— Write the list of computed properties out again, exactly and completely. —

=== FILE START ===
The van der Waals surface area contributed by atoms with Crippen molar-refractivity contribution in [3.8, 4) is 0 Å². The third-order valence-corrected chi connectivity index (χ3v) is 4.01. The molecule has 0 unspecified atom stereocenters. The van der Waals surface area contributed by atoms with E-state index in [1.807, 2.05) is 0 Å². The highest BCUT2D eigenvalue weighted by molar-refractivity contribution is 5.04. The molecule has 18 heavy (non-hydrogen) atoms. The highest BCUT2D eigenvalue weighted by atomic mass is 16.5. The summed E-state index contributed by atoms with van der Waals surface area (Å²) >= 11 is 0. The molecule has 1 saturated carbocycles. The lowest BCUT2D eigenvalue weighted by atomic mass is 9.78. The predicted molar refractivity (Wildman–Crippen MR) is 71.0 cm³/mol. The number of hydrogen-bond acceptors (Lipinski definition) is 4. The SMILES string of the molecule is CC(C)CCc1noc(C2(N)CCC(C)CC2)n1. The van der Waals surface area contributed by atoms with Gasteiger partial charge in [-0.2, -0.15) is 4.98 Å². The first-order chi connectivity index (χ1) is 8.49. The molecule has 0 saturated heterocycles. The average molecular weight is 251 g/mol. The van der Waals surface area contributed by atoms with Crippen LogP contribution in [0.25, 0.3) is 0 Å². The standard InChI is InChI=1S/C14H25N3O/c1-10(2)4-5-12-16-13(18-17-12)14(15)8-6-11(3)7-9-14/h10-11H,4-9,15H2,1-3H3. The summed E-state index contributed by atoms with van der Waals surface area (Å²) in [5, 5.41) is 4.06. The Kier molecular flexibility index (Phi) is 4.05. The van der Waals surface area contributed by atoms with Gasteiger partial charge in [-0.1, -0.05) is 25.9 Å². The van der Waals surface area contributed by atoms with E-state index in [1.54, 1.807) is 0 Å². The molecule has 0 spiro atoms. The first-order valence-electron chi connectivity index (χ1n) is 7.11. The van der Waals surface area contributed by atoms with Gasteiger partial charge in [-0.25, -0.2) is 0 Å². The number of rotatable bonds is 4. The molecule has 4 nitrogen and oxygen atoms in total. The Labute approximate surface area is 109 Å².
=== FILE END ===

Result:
The van der Waals surface area contributed by atoms with Crippen molar-refractivity contribution in [3.8, 4) is 0 Å². The third-order valence-corrected chi connectivity index (χ3v) is 4.01. The molecule has 0 unspecified atom stereocenters. The van der Waals surface area contributed by atoms with E-state index in [1.807, 2.05) is 0 Å². The highest BCUT2D eigenvalue weighted by molar-refractivity contribution is 5.04. The molecule has 18 heavy (non-hydrogen) atoms. The highest BCUT2D eigenvalue weighted by atomic mass is 16.5. The summed E-state index contributed by atoms with van der Waals surface area (Å²) >= 11 is 0. The molecule has 1 saturated carbocycles. The lowest BCUT2D eigenvalue weighted by atomic mass is 9.78. The predicted molar refractivity (Wildman–Crippen MR) is 71.0 cm³/mol. The number of hydrogen-bond acceptors (Lipinski definition) is 4. The SMILES string of the molecule is CC(C)CCc1noc(C2(N)CCC(C)CC2)n1. The van der Waals surface area contributed by atoms with Gasteiger partial charge in [-0.2, -0.15) is 4.98 Å². The first-order chi connectivity index (χ1) is 8.49. The molecule has 0 saturated heterocycles. The average molecular weight is 251 g/mol. The van der Waals surface area contributed by atoms with Crippen LogP contribution in [0.25, 0.3) is 0 Å². The standard InChI is InChI=1S/C14H25N3O/c1-10(2)4-5-12-16-13(18-17-12)14(15)8-6-11(3)7-9-14/h10-11H,4-9,15H2,1-3H3. The summed E-state index contributed by atoms with van der Waals surface area (Å²) in [5, 5.41) is 4.06. The Kier molecular flexibility index (Phi) is 4.05. The van der Waals surface area contributed by atoms with Gasteiger partial charge in [-0.1, -0.05) is 25.9 Å². The van der Waals surface area contributed by atoms with E-state index in [1.54, 1.807) is 0 Å². The molecule has 0 spiro atoms. The first-order valence-electron chi connectivity index (χ1n) is 7.11. The van der Waals surface area contributed by atoms with Gasteiger partial charge in [-0.25, -0.2) is 0 Å². The number of rotatable bonds is 4. The molecule has 4 nitrogen and oxygen atoms in total. The Labute approximate surface area is 109 Å².